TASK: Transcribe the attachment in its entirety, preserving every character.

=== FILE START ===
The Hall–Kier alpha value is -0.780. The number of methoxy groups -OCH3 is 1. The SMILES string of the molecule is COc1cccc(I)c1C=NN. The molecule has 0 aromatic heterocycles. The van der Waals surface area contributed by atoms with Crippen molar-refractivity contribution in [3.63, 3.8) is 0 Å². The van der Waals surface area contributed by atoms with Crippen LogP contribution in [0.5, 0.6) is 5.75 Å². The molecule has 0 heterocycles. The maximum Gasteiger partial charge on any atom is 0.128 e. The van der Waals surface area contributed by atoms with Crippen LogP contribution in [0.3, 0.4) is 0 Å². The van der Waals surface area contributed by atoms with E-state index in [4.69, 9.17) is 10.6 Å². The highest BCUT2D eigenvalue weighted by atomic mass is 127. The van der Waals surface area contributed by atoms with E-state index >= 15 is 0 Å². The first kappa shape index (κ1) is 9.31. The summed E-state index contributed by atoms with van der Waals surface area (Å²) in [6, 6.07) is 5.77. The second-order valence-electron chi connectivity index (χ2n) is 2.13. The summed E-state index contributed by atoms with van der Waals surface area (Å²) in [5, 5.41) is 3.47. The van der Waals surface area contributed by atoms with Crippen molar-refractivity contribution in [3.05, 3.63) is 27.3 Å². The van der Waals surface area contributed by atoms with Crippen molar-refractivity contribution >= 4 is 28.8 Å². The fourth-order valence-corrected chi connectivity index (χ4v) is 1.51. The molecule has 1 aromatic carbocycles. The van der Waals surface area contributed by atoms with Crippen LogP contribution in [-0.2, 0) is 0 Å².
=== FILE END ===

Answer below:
The Hall–Kier alpha value is -0.780. The number of methoxy groups -OCH3 is 1. The SMILES string of the molecule is COc1cccc(I)c1C=NN. The molecule has 0 aromatic heterocycles. The van der Waals surface area contributed by atoms with Crippen molar-refractivity contribution in [3.63, 3.8) is 0 Å². The van der Waals surface area contributed by atoms with Crippen LogP contribution in [0.5, 0.6) is 5.75 Å². The molecule has 0 heterocycles. The maximum Gasteiger partial charge on any atom is 0.128 e. The van der Waals surface area contributed by atoms with Crippen LogP contribution in [0.3, 0.4) is 0 Å². The van der Waals surface area contributed by atoms with E-state index in [4.69, 9.17) is 10.6 Å². The highest BCUT2D eigenvalue weighted by atomic mass is 127. The van der Waals surface area contributed by atoms with E-state index >= 15 is 0 Å². The first kappa shape index (κ1) is 9.31. The summed E-state index contributed by atoms with van der Waals surface area (Å²) in [6, 6.07) is 5.77. The second-order valence-electron chi connectivity index (χ2n) is 2.13. The summed E-state index contributed by atoms with van der Waals surface area (Å²) in [5, 5.41) is 3.47. The van der Waals surface area contributed by atoms with Crippen molar-refractivity contribution in [3.05, 3.63) is 27.3 Å². The van der Waals surface area contributed by atoms with Crippen molar-refractivity contribution >= 4 is 28.8 Å². The fourth-order valence-corrected chi connectivity index (χ4v) is 1.51. The molecule has 1 aromatic carbocycles. The van der Waals surface area contributed by atoms with Crippen LogP contribution in [-0.2, 0) is 0 Å².